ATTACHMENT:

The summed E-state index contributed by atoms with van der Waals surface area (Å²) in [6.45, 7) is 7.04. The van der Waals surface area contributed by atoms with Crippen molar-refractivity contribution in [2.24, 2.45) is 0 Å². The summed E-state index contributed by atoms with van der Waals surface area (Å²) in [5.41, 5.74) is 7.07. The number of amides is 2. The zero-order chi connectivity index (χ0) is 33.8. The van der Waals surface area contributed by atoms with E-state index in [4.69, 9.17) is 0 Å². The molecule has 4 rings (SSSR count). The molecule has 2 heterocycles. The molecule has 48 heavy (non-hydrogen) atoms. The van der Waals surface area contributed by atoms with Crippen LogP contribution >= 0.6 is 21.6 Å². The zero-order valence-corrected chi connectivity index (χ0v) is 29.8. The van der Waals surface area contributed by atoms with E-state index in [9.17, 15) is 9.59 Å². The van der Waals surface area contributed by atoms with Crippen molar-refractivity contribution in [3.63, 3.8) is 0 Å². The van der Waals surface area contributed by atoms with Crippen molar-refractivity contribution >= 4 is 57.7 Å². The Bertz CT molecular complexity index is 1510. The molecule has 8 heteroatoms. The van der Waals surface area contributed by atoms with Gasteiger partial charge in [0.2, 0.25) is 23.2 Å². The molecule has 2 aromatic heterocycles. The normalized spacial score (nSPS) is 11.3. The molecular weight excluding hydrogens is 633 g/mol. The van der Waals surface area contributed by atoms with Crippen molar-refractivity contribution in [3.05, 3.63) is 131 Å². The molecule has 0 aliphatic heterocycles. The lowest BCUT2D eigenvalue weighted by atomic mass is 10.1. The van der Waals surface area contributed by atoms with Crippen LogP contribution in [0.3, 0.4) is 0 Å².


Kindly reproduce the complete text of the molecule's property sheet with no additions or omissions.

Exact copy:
The summed E-state index contributed by atoms with van der Waals surface area (Å²) in [6.45, 7) is 7.04. The van der Waals surface area contributed by atoms with Crippen molar-refractivity contribution in [2.24, 2.45) is 0 Å². The summed E-state index contributed by atoms with van der Waals surface area (Å²) in [5.41, 5.74) is 7.07. The number of amides is 2. The zero-order chi connectivity index (χ0) is 33.8. The van der Waals surface area contributed by atoms with E-state index in [4.69, 9.17) is 0 Å². The molecule has 4 rings (SSSR count). The molecule has 2 heterocycles. The molecule has 48 heavy (non-hydrogen) atoms. The van der Waals surface area contributed by atoms with Crippen LogP contribution >= 0.6 is 21.6 Å². The zero-order valence-corrected chi connectivity index (χ0v) is 29.8. The van der Waals surface area contributed by atoms with E-state index in [9.17, 15) is 9.59 Å². The van der Waals surface area contributed by atoms with Crippen molar-refractivity contribution in [3.63, 3.8) is 0 Å². The van der Waals surface area contributed by atoms with Crippen molar-refractivity contribution >= 4 is 57.7 Å². The Bertz CT molecular complexity index is 1510. The molecule has 8 heteroatoms. The van der Waals surface area contributed by atoms with Gasteiger partial charge in [0.2, 0.25) is 23.2 Å². The molecule has 2 aromatic heterocycles. The normalized spacial score (nSPS) is 11.3. The molecular weight excluding hydrogens is 633 g/mol. The van der Waals surface area contributed by atoms with Crippen molar-refractivity contribution in [3.05, 3.63) is 131 Å². The molecule has 0 aliphatic heterocycles. The lowest BCUT2D eigenvalue weighted by atomic mass is 10.1. The van der Waals surface area contributed by atoms with Crippen LogP contribution in [0.3, 0.4) is 0 Å².